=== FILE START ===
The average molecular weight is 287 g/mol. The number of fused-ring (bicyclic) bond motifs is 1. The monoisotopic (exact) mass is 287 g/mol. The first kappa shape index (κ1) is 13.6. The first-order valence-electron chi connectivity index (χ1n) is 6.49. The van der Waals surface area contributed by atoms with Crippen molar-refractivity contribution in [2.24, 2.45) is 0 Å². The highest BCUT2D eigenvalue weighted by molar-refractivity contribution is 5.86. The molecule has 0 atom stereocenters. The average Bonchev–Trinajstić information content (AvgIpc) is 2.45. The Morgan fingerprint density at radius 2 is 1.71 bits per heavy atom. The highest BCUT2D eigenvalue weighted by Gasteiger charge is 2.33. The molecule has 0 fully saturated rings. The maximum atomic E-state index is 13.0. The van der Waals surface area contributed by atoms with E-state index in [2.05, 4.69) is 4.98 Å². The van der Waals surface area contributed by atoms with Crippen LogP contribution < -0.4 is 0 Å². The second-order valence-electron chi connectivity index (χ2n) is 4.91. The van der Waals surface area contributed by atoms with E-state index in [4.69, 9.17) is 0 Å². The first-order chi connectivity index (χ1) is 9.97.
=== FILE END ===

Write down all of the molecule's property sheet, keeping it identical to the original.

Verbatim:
The average molecular weight is 287 g/mol. The number of fused-ring (bicyclic) bond motifs is 1. The monoisotopic (exact) mass is 287 g/mol. The first kappa shape index (κ1) is 13.6. The first-order valence-electron chi connectivity index (χ1n) is 6.49. The van der Waals surface area contributed by atoms with Crippen molar-refractivity contribution in [2.24, 2.45) is 0 Å². The highest BCUT2D eigenvalue weighted by molar-refractivity contribution is 5.86. The molecule has 0 atom stereocenters. The average Bonchev–Trinajstić information content (AvgIpc) is 2.45. The Morgan fingerprint density at radius 2 is 1.71 bits per heavy atom. The highest BCUT2D eigenvalue weighted by Gasteiger charge is 2.33. The molecule has 0 fully saturated rings. The maximum atomic E-state index is 13.0. The van der Waals surface area contributed by atoms with E-state index in [2.05, 4.69) is 4.98 Å². The van der Waals surface area contributed by atoms with Crippen LogP contribution < -0.4 is 0 Å². The second-order valence-electron chi connectivity index (χ2n) is 4.91. The van der Waals surface area contributed by atoms with E-state index in [4.69, 9.17) is 0 Å². The first-order chi connectivity index (χ1) is 9.97.